• Favorite Supervillain: Star Sapphire by a country mile. For some reason, the game introduces a character that is extremely different from every established gameplay style about 75% of the way through the proceedings. And, bam, the minute she shows up, you can play this like a friggen’ Mega Man game. Shoot! Air dash! Be a mean cheerleader! It all works!
  • SMAAAAASHHeard it before: I swear the “advance dialogue” sound is from The Legend of Zelda. Probably Wind Waker specifically, but I am not going to search down some sound effect files to confirm.
  • Build-a-town: There is a “town building” mini game. On one hand, it is rather cool to see your city grow from rubble, and then jump across rooftops that you helped construct. On the other hand, the actual logistics of it is barely a step up from Breath of Fire 2’s “which shop would you like here” city construction, and it works as little more than an excuse to blow cash from side missions on something other than clothes. Still, you can install statues of all the villains, so you can go delightfully off script…
  • Let’s talk about the show: This game worked its magic and made me check out the source show. It is… hard to describe, exactly, but I feel like an apt description is that it is a mix of Teen Titans Go, My Little Pony: Friendship is Magic, and Samurai Jack. The action scenes are really great, with frenetic fun all around. And there are some genuine, meaningful character moments between the main characters, with morals that are a little more mature than “friendship is good!”. I, an old man watching a children’s cartoon, very much appreciate this. That said, it is also super irreverent of DC Comics and superheroes in general, and, like in Venture Brothers, that is a deep well of humor. In one episode, Supergirl “dies”, pretends to be “Powergirl” to improve her image, and comes up with the concept of “I’m from… uh… Earth… erm… 2?” to which Superman immediately agrees and is like “Oh yeah… uh… Earth 2! Totally been there!” Then they go into language jokes the whole episode with Powergirl repeatedly noting they say things like “irregardless” on Earth 2. Love it. Five stars.
  • WeeeeeeWhat’s in a plot: For the record, this game appears to be a “microcontinuity” where the pilot/first episode is recreated as the game’s overall plot, but with the superhero girls and supervillains already established and palling around. That is kind of neat… but it does mean you know who the final boss is if you watched literally one episode of the source material. No plot twists for you!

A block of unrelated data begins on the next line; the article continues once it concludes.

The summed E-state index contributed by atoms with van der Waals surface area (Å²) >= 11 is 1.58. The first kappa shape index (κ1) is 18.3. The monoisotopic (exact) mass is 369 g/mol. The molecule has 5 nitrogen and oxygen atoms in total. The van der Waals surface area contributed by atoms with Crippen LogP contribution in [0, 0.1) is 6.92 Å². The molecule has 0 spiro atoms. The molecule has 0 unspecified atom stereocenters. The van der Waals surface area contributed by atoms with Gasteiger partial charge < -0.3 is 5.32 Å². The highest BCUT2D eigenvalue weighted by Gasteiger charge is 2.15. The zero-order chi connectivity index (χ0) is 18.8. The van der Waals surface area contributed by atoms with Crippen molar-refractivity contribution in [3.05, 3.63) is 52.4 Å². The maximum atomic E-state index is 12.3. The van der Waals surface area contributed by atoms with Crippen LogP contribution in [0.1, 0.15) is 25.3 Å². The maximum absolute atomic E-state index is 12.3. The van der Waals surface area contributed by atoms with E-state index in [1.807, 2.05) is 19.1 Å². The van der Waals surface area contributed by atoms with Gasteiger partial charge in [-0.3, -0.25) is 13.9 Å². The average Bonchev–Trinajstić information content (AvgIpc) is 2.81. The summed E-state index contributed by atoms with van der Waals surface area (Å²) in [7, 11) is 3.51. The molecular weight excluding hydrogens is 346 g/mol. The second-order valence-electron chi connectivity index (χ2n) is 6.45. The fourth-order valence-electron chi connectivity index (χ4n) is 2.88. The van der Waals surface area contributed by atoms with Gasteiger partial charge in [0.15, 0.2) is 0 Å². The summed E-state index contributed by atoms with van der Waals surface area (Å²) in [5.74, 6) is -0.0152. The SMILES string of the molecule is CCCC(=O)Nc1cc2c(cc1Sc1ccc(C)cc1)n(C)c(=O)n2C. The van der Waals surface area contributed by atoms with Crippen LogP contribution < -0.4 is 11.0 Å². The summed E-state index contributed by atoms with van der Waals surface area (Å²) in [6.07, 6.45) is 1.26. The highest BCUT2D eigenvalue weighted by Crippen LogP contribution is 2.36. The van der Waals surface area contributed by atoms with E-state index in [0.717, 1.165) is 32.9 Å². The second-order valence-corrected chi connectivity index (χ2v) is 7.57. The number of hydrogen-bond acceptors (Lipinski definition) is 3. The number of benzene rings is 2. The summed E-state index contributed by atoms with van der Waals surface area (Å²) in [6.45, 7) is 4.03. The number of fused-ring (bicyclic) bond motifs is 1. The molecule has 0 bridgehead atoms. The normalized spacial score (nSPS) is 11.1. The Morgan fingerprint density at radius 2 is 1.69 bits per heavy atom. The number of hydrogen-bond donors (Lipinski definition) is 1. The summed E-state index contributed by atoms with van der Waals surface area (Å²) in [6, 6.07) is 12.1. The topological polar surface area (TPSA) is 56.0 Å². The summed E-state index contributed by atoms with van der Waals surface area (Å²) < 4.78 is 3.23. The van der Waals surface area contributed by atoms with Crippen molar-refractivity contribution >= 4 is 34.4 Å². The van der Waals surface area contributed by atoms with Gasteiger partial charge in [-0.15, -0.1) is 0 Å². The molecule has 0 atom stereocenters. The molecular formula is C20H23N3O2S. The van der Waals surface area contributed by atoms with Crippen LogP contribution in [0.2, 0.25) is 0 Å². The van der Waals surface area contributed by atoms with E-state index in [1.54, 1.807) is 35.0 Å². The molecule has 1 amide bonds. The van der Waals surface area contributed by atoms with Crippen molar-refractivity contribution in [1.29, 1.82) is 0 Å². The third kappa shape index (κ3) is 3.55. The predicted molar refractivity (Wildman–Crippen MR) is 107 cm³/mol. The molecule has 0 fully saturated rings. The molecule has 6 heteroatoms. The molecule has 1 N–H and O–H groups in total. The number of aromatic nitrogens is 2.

• An end: There was no way this game was going to end with anything but a giant robot fight followed by a noncommittal “life goes on as normal” finale. It’s a tie-in to a still running animated show! This ain’t Young Justice.
  • Did you know? This is somehow the second game in a row covered on this blog where the main heroine is a redhead that saves the world and occasionally works at a taco shack. Oh, and I guess Nicole Sullivan voices both Shego in Kim Possible and Supergirl in DC Superheroes. But the taco thing is more relevant.
  • Would I play again: The gameplay/enemies/locations get kind of rote a little too quickly, so I don’t really see sitting down and playing DC Super Hero Girls: Teen Power on some marathon session to score a platinum trophy (or its spiritual equivalent). That said, I could see doing a sidequest here or there when I have a spare moment, so I am technically going to play the game again… just not an awful lot. I will see that Batgirl saves the day, but on my own time.

What’s next? Random ROB has chosen… Final Fight: Streewise for the Playstation 2! Let’s watch Cody’s brother save the world while Cody does drugs! Sound like fun? Please look forward to it!

Morning yoga?
We can work it out

FGC #588 Kim Possible: What’s the Switch?

What's the sitch?Steven Universe is an animated series that originally premiered on Cartoon Network in 2013. It ran through 2019, and wound up with five seasons and 160 episodes. It also birthed three complete JRPG-style videogames, and two “quickie” mobile titles.

Star vs. the Forces of Evil is an animated series that originally premiered on Disney XD in 2015. It ran through 2019, and wound up with four seasons and 140 episodes. It also birthed… zero videogames.

And can you guess which franchise starred a female lead?

Look, there are a lot of excuses that could be bandied about here. Cartoon Network and Disney have very different needs for merchandising! Disney Channel doesn’t care about videogames! That’s why we’ve got a Gravity Falls game sitting over on the 3DS! No… wait… how about Steven Universe was more of a hit! I mean, it’s not like Star vs. the Forces of Evil was the biggest premiere Disney XD ever had! Oh, it was? Award winning, too? Outstanding Individual Achievement in Animation? Okay, guess it was popular and award winning. Steven Universe was more action-based? No, I’m pretty sure there are more episodes of Steven eating donuts around Beach City than there are of Star blasting regenerating lizard monsters with magic. And don’t even attempt to claim that somehow the curators of Star Butterfly aren’t as “into videogames” as the staff behind Steven Universe. Steven might live near an arcade, but Star has frequented an arcade dimension. Star vs. The Forces of Evil was a success in every way, and a direct contemporary of Steven Universe. But only one franchise got an “Apple arcade exclusive” title…